0.008mm accuracy with the OpenScan Mini - Tutorial - Mesh analysis using CloudCompare
I scanned a feeler gauge with the OpenScan Mini, processed the data in the OpenScan Cloud and scaled the object with the help of the known dimension. Next, I digitally measured the thickness of each feeler and got a deviation of 0.008 mm from the claimed/real thicknesses (0.05 mm - 0.55 mm). There are several points that will be discussed in this article. But just to give you a perspective, that 0.008 mm is somewhat around a fifth of the thickness of the human hair.
Since the beginning of the OpenScan project, the question of how accurate the device can be had been haunting. I have been very hesitant to even try to answer this question, since I am no metrology expert and my methods might be a bit funky. But I finally convinced myself, that the following measurements and discussion seem at least worth sharing. And hopefully, this could even start a discussion with some more experienced users. Maybe even some other scanner users or developers could do a similar scan with their devices and share the (raw) results. I would even do the analysis :)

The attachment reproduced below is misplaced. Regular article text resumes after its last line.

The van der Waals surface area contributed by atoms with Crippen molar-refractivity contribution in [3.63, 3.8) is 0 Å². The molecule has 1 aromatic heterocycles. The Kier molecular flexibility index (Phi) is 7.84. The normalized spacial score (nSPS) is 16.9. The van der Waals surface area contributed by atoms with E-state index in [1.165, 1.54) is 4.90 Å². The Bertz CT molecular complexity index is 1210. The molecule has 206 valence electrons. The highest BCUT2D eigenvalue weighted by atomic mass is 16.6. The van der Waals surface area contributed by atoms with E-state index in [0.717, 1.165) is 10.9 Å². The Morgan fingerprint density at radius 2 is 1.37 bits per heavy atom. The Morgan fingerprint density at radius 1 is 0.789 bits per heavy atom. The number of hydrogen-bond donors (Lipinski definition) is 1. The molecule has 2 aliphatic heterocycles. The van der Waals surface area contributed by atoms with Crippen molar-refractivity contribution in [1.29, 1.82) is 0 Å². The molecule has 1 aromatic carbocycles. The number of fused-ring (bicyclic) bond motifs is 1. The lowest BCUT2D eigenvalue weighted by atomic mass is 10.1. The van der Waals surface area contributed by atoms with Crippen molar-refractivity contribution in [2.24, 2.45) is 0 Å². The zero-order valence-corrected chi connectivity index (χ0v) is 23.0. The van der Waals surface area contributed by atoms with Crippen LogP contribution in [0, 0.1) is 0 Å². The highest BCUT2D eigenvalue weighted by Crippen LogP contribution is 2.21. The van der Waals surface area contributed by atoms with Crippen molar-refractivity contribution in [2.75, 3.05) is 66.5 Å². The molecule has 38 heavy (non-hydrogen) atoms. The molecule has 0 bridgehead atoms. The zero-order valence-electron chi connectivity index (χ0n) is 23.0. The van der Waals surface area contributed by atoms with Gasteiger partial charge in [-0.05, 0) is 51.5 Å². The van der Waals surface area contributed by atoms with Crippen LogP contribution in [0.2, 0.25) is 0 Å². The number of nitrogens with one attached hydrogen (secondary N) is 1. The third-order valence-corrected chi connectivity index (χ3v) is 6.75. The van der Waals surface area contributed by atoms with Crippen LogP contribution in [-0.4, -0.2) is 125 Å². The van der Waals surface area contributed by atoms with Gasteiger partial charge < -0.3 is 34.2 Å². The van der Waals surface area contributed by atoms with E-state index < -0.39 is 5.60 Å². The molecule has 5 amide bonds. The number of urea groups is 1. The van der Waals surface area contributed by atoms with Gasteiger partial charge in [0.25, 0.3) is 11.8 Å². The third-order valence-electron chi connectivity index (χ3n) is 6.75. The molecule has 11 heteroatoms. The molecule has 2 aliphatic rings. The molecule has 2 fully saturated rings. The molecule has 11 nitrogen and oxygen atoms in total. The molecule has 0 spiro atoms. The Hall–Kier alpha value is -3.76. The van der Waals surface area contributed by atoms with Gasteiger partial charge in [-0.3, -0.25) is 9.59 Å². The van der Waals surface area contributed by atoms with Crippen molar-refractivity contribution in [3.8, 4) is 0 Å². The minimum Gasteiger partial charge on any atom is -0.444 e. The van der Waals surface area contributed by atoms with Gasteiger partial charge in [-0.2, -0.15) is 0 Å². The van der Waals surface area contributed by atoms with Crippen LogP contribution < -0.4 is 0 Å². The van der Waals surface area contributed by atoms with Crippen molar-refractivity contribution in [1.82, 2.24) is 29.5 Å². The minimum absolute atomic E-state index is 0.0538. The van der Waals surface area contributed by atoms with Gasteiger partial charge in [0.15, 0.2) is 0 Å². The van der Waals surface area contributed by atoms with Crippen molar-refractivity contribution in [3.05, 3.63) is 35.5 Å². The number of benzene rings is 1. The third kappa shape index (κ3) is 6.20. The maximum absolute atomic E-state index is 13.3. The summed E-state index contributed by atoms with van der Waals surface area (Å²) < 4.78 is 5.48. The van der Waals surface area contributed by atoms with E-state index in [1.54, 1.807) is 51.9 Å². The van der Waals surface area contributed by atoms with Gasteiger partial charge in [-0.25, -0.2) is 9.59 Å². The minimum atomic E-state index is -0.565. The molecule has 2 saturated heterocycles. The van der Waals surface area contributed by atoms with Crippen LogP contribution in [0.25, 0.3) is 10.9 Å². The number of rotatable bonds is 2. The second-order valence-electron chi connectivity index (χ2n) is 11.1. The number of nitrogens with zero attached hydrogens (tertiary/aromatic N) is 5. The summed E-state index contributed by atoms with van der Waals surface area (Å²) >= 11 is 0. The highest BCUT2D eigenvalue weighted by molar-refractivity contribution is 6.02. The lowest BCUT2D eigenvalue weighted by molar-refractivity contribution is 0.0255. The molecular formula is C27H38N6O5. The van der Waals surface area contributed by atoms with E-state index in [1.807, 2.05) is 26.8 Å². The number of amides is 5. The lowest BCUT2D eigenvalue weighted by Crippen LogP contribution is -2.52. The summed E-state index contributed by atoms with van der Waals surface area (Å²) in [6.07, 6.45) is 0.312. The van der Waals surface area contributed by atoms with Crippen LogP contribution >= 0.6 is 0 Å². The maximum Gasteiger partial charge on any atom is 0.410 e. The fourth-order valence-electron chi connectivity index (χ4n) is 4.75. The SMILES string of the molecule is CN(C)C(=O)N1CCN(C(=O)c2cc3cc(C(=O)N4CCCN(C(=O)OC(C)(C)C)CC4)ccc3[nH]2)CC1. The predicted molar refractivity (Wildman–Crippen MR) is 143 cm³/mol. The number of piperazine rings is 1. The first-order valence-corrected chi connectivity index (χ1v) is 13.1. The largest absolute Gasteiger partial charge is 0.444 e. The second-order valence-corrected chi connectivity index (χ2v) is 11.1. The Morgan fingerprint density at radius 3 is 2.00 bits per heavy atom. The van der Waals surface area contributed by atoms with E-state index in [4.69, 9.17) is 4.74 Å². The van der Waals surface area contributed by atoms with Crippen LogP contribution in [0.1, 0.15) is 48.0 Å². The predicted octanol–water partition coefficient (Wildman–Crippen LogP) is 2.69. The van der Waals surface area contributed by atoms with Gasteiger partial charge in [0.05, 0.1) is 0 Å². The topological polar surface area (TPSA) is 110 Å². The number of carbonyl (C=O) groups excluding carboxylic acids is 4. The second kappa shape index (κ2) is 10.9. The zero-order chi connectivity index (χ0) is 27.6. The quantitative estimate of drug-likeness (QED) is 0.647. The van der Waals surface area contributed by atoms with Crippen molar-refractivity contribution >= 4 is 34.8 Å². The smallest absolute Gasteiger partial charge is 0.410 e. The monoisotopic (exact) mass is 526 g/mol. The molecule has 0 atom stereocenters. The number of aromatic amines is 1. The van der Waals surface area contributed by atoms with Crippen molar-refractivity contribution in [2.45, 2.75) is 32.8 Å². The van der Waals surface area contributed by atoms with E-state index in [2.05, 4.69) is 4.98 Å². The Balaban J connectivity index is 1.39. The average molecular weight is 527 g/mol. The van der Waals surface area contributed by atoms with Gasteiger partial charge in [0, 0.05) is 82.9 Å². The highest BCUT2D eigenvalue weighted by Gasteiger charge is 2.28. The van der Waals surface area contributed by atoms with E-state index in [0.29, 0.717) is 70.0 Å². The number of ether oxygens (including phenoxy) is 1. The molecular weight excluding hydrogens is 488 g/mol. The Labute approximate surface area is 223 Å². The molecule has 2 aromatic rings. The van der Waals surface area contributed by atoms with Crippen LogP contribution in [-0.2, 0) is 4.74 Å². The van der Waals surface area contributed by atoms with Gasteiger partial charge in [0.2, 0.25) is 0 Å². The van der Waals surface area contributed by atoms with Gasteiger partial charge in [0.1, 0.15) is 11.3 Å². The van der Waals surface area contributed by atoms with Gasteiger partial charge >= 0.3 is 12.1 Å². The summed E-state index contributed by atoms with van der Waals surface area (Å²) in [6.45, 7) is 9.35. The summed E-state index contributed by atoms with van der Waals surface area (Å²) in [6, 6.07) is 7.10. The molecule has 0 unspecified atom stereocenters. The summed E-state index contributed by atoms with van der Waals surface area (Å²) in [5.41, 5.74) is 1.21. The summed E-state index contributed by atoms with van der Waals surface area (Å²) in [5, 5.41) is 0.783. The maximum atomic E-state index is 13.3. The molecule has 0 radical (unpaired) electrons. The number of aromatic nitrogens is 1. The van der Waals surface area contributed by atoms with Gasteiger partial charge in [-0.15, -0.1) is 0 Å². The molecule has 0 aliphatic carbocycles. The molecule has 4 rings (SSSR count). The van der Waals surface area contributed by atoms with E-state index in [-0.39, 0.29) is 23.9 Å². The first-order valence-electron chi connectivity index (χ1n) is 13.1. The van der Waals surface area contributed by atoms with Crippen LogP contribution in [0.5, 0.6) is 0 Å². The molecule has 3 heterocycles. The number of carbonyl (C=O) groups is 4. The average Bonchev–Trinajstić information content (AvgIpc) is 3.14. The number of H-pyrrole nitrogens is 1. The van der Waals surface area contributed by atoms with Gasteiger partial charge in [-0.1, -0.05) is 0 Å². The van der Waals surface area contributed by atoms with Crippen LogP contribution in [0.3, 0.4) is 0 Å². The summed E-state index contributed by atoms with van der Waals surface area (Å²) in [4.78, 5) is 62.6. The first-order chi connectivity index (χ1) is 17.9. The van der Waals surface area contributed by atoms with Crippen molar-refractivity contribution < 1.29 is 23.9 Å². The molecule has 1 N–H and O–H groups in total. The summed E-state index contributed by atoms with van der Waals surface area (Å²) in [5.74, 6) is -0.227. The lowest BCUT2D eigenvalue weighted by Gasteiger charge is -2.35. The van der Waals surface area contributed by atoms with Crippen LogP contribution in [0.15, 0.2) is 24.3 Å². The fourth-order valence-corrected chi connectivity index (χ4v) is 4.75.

I will use this case to show my standard procedure of analyzing the mesh in CloudCompare (which are both free-to-use programs).
The scan object and procedure: Feeler gauge
The feeler gauge is normally used to measure gap widths. I got mine for around 10€ and this should be at least an indicator for the quality and accuracy. The feeler's thickness range from 0.05 mm to 1 mm in steps of 0.05 mm. But I only used those in the range of 0.05-0.55 mm plus the 1 mm piece.
This is probably the ugliest scan object arrangement I ever did, but it is highly functional:
I used some putty to give the object some depth, because the alignment of front and back seemed to be tricky/fail otherwise in earlier attempts
added the gauge block of known dimensions. The width along the blue line (see below) is 50.000(5) mm and accurate to 0.5 microns according to DIN EN ISO 3650
sprayed the whole arrangement with a light sprinkle of Aesub Orange to create enough surface features
used the polarizer module of the OpenScan Mini to filter reflective highlights
took a total of 150 photos with the Arducam IMX519
Raw scan result using the OpenScan Cloud, see and download the 3d model on Sketchfab
Cross-section along the red line (0.005 to 0.055 mm thickness)
the noise in the bottom area of the scan is caused by the photos being mostly blurry in that area (since the object exceeds the 8x8x8cm scanning volume of the OpenScan Mini)
in the area of interest (the feeler tips and the gauge block) have very low noise
you can even see my fingerprints in the putty ;)
Scaling was done in Autodesk Meshmixer and the procedure will be covered in an upcoming tutorial. But basically I took three measurements along the blue line and scaled the object accordingly.